With its definition of a “good” student, the commonsense privileges a handful of students. These students usually come from white middle-class homes whose parents hold the same notion of what makes a good student. They are neurotypical with a stable family life and a good support system. In contrast, the definition puts many other students at a disadvantage, especially those who have difficulty conforming to the system. For example, children of immigrant families whose parents espouse a different idea of what makes a good student have trouble adjusting to the north american thought. Students with learning disabilities are also compromised as they do not learn in the same ways as their neurotypical counterparts and often struggle. There are also children who suffer from the trauma of adverse childhood experiences who can have difficulty not lashing out.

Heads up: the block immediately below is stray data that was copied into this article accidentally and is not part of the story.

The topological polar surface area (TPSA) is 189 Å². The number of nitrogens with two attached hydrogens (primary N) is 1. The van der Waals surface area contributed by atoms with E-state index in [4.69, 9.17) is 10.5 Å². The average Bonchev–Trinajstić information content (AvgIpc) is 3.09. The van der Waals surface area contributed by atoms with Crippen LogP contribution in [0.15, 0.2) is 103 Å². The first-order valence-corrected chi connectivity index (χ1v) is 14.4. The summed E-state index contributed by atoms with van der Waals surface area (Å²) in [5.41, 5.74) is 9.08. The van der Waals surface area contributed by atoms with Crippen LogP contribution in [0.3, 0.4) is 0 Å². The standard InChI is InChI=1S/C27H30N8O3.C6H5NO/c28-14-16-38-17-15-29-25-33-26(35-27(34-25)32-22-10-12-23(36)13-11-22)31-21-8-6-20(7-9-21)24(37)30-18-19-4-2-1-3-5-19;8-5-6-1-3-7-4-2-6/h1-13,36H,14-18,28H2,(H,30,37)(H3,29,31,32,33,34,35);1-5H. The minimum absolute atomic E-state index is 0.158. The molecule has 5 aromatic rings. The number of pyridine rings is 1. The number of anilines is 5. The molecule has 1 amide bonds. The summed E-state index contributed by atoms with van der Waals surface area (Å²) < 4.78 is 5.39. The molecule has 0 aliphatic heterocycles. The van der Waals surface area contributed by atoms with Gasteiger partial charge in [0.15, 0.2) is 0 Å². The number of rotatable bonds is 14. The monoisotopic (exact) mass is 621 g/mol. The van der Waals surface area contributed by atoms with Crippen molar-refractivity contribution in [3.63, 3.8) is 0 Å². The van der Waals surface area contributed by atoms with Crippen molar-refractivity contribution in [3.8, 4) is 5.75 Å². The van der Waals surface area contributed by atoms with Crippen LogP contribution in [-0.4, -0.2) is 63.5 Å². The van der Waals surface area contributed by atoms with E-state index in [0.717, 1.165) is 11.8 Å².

Historically, the idea of the good student is rooted in the British mindset of creating dutiful and law-abiding citizens who will do well when they enter the work force or continue into academic life. Being a good student is strongly linked to espousing British values and continuing a “tradition of excellence.” We all know how much the British though their values, methods, and practices were superior to all others, and Painter’s perspective very clearly follows this colonial attitude. Despite the recent changes in education, our commonsense definition of what makes a good student continues to perpetuate these colonialist ideals from when the British began establishing schools in North America. We see many of the same white, eurocentric values and practices in our schools today.